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MEET THE OWNERS: WRIGHT’S FOOD

Simon Wright and Maryann (c) Wrights Food Emporium

We asked Simon and Maryann at the wonderfully named Wright’s Food Emporium (find them here on The Extra Mile venue finder), to tell us where the idea for their business came from, and what keeps them going. Here’s what they said…

“Wright’s came from an idea to open a ‘village’ shop with a small cafe serving good coffee, sandwiches, cake. The name is our surname and Emporium seemed the right word: place of trade.  

We started in a different location but after a year this didn’t work out and we were a bit stumped about where to go next. We came to look at the building in Llanarthne which was huge, filthy and very dilapidated but did have some lovely features like the floors and windows. We saw the potential and, with the help of a few good friends, were able to get the funding together to buy it. It had a good feeling about it and having historically been a coaching inn, felt welcoming.

Freshly baked bread at Wright's Food Emporium

Some people thought we were crazy as it’s very rural but luckily it has worked out and become a destination of its own for many people. 

We wanted to use local produce as much as possible and cook as much as we could from scratch; bread first thing in the morning, cakes daily, soups, stews, pies and so on. We use local meat, vegetables and cheeses and try to keep everything seasonal.

Wright's Food Emporium fresh food display

I have been working in hospitality for the past 30 years running restaurants locally and coming from a family with an interest in food and farming. 

We use local suppliers for as much as possible and are happy to try anything new and local, luckily for us suppliers seek us out. During the pandemic rather than closing as was the norm we stayed open to supply our local customers and support our suppliers who were losing most of their markets and customers, creating a click-and-collect service which proved very popular. 

We use recyclable and compostable packaging as much as possible; we supply pies etc in enamel dishes which customers return for us to reuse; and we use a wood pellet boiler and stove for most of our heating and hot water needs.  

I enjoy working with our loyal staff and having such great customers, many of whom have followed us from business to business over the last 30 years. Hearing positive comments about our food, shop and ambience is very rewarding. 

Fresh vibrant veg at Wright's Food Emporium

Costs are rising at a frightening speed and increased energy costs are now hitting us so we fear that the next year is going to be very challenging . 

We take pride in being welcoming to all at Wright’s and are happy that our customers feel part of our business. You can call in just for a coffee or a loaf of bread or stay for hours chatting to friends and enjoying the hospitality. We only sell food we enjoy ourselves: wine and spirits from suppliers we admire; pottery and crafts from local makers as much as we can; homewares we find useful; and ingredients from Italy and Spain we can’t live without. We are happy to stop for a chat and give advice when required on food or anything else we can help with .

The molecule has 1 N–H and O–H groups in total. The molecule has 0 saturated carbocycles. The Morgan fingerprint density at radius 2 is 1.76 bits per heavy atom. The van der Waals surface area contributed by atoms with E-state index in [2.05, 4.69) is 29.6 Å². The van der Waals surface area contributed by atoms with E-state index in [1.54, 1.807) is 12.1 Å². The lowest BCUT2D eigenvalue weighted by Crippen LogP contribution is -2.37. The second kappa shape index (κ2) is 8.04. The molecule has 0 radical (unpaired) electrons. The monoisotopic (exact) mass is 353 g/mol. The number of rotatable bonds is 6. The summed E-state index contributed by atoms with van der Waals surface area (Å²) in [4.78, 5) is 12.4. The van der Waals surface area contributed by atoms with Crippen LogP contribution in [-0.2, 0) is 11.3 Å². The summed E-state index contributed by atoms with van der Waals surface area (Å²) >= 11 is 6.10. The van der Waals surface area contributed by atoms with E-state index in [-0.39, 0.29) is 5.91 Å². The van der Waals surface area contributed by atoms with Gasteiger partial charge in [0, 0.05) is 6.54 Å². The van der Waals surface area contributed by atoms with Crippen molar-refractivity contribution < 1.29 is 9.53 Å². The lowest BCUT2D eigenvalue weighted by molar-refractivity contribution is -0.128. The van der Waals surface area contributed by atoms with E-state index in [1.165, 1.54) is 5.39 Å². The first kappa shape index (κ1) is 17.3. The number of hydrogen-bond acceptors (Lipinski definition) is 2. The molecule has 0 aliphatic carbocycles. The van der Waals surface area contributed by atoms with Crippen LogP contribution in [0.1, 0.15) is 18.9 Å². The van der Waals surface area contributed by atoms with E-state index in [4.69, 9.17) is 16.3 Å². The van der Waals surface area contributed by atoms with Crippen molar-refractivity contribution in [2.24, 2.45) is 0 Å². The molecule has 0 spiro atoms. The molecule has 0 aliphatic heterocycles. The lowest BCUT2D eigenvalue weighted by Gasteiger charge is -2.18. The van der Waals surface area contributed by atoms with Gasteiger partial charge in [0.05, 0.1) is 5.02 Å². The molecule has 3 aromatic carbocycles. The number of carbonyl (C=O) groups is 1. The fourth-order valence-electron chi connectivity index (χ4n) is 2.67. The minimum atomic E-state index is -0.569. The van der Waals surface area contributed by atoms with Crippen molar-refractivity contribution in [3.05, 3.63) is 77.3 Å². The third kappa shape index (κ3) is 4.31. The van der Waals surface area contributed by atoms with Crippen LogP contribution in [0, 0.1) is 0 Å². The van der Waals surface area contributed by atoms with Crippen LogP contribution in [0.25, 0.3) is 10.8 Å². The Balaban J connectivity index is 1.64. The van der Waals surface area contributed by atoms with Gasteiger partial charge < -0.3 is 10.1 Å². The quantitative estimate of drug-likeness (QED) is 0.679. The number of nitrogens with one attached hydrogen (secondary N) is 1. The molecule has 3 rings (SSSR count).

Ideal road trip? Driving through a rural area of Wales, Scotland or France, as we did in September up in the mountains of the Ardêche. It was so beautiful, quiet and peaceful. Time away is very precious when you are in the hospitality trade. 

My ideal car snack is definitely a packet of crisps, ideally olive oil and salted !”

Simon Wright and Maryann (c) Wrights Food Emporium
Wright's branded tomato 'catsup' at Wright's Food Emporium, Wales

Thank you Simon and Maryann for sharing your Meet the Owners story with us here at The Extra Mile, we’re thrilled to feature your friendly stop-off point in our guide.

If you’re keen to support the hard-working foodie hubs that are at the heart of their local communities, use our Venue Finder to seek out great stops on your next trip or buy the most up-to-date edition of the guidebook here. The new edition will be out in spring 2023, and we can’t wait to see Wright’s in amongst our fabulously foodie pages. 

Produce at Wright's Food Emporium
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EAT:FESTIVALS – TRULY LOCAL FOOD

Man from Ginger Beard Pickles and Preserves holding a jar of pickle

eat:Festivals are renowned across the South West not just for the excellence of their festivals and traders selection, but for their award-winning efforts to produce a sustainably run festival. We talk to festival co-founder, Beverley Milner-Simonds, about the importance of shopping locally, eating local foods and supporting local businesses.  

Q) You run a series of award-winning local food festivals across the West Country. What does local mean to you, and why is it so important that you only feature very local traders at each event? 

A) We’re all from somewhere, and making where you live work and play a better place seems the right thing to do. Focusing on local producers allows us to keep that money in the local community and introduce people to producers they can buy from easily time and time again.

Woman trading at the EAT Festival holding a wrap

 

Q) If people are used to buying big brand products, what do you think are the key things they’ll notice if they start to shop at smaller local places, or to buy locally made, hand-crafted food from local producers (and why does it matter)?